Seriously, this brings us to another glaring detractor. Listen, I love me some Idris Elba (not that mustache though), Rinko Kikuchi (best name since Imogen Poots), Ron Perlman and Cliff Collins Jr., but Charlie Day? Charlie Hunnam? Diego Klattenhoff? Come on. This is uneven casting at best, uninspired at worst. And with a story that feels all too fabricated, all too familiar, questionable casting is the last thing del Toro needed to ameliorate the overall endeavor. You need excellent actors to elevate substandard material, not mediocre ones. Charlie Day ought to stick to losing FIST FIGHTS to Cube!

Most vexing about PAC RIM though is the indiscernible visual muddle that persists for giant portions of runtime. Seriously, SPEED RACER gave me less of a f*cking headache. It’s so antithetical to a typical del Toro effort, which is often so exact from conception to completion, so precise in what he wants to depict onscreen that there’s never a jumbled morass of action that leaves the viewer confused. Yet, amid the dazzling candy-colored whirlwind of marvelous VFX, the clashes in PAC RIM tend to become an unintelligible mess after awhile. There are times, usually during a blurry ocean-set rainstorm, when you can’t even tell who is facing off against what, which characters are battling either each other or alongside one another. It almost becomes tantamount to an upchucked Jackson Pollock painting, amounting to little more than an illegible collage of colorful stimuli with no real focal point to adhere to.

To wit, it’s all so damn repetitive. Incessant, droning, unbroken fight scenes seemingly go on forever, and when do finally get a chance to catch a breather, it often involves those momentum-killing expository threads with the aforementioned stable of miscast actors that by itself, in turn, also warrants a respite. In a way, it’s a lose-lose back and forth.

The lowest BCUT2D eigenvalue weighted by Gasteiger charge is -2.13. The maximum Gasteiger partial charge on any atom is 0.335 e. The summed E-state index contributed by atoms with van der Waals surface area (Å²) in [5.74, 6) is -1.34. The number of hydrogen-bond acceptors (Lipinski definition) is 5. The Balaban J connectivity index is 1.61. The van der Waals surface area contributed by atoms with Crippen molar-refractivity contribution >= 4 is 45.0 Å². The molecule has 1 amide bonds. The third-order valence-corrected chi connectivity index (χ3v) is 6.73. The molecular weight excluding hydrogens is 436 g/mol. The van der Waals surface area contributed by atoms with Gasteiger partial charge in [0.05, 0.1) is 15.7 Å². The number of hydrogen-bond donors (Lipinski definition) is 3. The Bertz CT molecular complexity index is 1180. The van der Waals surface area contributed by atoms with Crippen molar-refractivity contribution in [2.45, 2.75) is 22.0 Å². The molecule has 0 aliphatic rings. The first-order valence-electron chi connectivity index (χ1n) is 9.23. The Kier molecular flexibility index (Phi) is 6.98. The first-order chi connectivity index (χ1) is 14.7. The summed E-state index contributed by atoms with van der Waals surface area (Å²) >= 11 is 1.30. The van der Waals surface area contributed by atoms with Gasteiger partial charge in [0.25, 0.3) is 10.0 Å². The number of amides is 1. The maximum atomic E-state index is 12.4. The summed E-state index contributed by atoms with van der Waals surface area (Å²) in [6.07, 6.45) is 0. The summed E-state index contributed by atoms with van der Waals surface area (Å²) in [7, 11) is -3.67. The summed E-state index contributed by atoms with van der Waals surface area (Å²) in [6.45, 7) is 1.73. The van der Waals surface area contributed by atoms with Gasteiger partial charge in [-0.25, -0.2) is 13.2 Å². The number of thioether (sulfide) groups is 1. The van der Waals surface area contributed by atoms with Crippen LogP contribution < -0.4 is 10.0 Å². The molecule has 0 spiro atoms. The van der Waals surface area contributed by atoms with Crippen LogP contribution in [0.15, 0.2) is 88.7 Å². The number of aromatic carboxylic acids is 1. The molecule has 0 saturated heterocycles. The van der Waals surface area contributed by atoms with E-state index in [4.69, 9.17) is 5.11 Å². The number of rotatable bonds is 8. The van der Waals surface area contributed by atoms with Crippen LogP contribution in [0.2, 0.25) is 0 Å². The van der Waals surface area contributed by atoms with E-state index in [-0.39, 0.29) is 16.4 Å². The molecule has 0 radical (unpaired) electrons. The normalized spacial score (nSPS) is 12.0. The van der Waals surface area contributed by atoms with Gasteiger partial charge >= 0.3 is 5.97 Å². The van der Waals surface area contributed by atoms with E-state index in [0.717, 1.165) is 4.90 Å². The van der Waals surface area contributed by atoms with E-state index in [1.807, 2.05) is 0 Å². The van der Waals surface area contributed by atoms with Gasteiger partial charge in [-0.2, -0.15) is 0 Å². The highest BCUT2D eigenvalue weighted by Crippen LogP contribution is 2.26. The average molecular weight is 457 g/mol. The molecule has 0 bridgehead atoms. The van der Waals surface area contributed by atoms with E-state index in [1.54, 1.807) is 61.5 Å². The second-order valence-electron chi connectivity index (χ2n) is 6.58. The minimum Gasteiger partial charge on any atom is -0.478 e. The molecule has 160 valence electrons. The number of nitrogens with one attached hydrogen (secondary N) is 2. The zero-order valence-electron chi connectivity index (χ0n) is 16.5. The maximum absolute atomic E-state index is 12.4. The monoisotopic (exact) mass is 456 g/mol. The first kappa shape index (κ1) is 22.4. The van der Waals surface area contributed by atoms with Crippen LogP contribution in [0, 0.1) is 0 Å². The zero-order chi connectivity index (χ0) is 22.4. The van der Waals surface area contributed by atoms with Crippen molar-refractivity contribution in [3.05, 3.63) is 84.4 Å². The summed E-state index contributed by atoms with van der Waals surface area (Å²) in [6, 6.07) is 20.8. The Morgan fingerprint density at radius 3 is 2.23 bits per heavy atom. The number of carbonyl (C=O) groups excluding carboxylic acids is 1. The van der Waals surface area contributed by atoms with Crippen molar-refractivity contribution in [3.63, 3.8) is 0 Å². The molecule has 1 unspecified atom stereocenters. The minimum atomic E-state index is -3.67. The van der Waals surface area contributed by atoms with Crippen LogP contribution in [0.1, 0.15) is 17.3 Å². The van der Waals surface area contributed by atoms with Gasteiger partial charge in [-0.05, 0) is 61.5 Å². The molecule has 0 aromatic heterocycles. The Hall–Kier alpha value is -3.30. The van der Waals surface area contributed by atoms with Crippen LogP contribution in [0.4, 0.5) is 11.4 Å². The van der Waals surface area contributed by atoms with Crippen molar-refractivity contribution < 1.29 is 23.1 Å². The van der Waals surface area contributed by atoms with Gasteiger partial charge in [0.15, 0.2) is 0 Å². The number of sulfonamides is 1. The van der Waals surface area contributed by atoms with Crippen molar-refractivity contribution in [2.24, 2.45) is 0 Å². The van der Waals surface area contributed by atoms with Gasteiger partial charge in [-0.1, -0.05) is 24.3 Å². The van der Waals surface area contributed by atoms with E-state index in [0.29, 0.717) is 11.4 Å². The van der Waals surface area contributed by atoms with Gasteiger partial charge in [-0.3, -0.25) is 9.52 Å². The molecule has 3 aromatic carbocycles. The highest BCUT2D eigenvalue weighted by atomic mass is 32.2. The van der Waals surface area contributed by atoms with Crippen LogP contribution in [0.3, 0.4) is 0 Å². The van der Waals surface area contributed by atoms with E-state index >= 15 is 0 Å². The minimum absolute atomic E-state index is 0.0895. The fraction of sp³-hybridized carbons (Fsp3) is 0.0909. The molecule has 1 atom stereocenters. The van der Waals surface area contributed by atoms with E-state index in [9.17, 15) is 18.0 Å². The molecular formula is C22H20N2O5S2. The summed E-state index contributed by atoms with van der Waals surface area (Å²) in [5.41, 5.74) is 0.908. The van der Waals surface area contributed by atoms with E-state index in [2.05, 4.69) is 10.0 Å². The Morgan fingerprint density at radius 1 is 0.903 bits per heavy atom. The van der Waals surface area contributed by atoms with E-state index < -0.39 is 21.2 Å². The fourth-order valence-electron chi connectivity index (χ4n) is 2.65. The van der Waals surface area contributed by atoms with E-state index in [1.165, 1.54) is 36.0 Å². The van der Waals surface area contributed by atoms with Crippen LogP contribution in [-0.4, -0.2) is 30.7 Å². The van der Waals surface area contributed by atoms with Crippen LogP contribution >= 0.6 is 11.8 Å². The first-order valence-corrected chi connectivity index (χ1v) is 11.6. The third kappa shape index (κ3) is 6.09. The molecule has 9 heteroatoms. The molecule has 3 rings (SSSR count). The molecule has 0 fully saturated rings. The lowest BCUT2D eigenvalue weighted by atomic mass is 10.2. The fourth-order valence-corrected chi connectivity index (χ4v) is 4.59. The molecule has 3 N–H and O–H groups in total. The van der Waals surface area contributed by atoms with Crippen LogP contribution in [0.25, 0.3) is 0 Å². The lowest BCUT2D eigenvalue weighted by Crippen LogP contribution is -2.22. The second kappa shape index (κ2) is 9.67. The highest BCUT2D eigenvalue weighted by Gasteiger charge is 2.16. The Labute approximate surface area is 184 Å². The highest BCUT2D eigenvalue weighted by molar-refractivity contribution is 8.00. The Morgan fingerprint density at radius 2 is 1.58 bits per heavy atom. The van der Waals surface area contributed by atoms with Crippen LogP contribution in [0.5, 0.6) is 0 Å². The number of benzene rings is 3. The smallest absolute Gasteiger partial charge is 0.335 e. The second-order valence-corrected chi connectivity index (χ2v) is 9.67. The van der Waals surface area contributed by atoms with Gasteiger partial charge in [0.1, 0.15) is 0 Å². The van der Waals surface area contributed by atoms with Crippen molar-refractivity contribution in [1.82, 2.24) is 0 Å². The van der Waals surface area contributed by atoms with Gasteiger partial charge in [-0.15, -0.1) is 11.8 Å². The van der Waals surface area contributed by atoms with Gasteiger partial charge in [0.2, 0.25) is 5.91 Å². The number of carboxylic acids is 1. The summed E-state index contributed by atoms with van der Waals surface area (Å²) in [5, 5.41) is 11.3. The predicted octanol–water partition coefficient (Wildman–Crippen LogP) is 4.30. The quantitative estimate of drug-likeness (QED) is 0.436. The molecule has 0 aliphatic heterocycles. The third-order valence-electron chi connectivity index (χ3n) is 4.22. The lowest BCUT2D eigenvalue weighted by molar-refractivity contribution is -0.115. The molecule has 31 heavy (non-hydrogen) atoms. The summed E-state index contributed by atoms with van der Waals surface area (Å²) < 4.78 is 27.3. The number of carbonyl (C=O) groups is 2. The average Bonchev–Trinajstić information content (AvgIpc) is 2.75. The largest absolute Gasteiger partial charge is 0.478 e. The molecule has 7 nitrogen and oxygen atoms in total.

Here’s an additional potpourri of problems. PG-13 isn’t suited for del Toro’s macabre sensibilities. Sure HELLBOY was a PG-13 endeavor, but that’s about it. Even PAN’S LABYRINTH, which is often thought of as a movie for families and kids, is rated R. It just seems like del Toro is hamstrung in a way that disallows him to depict the gnarly, violent, otherworldly imagery he’s so damn good at envisioning. Along these lines, the Kaiju monsters and Jaeger robots aren’t terribly inspired from a design standpoint. Certainly not in the wildly imaginative way you’d expect from peak del Toro. Honestly, they look like something out of a goddamn TRANSFORMERS movie, spiced up with dashes of James Cameron (ALIENS, AVATAR, etc.). Worse yet, when seeing some of the images, undesired thoughts of REAL STEEL flashed through my skull. Not a good thing!

All in all, PACIFIC RIM is not only misstep for the otherwise sure-footed Guillermo del Toro, it’s a F*cking Black Sheep of a movie for the way it’s been positively received. The story is derivatively rote, the production design is goofy, the casting is dubious, which in turn leads to a slew of uneven performances. Worse yet, for an action movie so intent on scaling up to a size and scope we’ve not seen terribly often, the violent square-offs and showdowns are clumsily choreographed to the point of becoming a visual jumble of unidentifiable action. Seriously, the only thing good about PACIFIC RIM is that it forced del Toro to follow up with the far superior CRIMSON PEAK. That’s where you belong, Guillermo!



Source: AITH

About the Author

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Jake Dee is one of JoBlo’s most valued script writers, having written extensive, deep dives as a writer on WTF Happened to this Movie and it’s spin-off, WTF Really Happened to This Movie. In addition to video scripts, Jake has written news articles, movie reviews, book reviews, script reviews, set visits, Top 10 Lists (The Horror Ten Spot), Feature Articles The Test of Time and The Black Sheep, and more.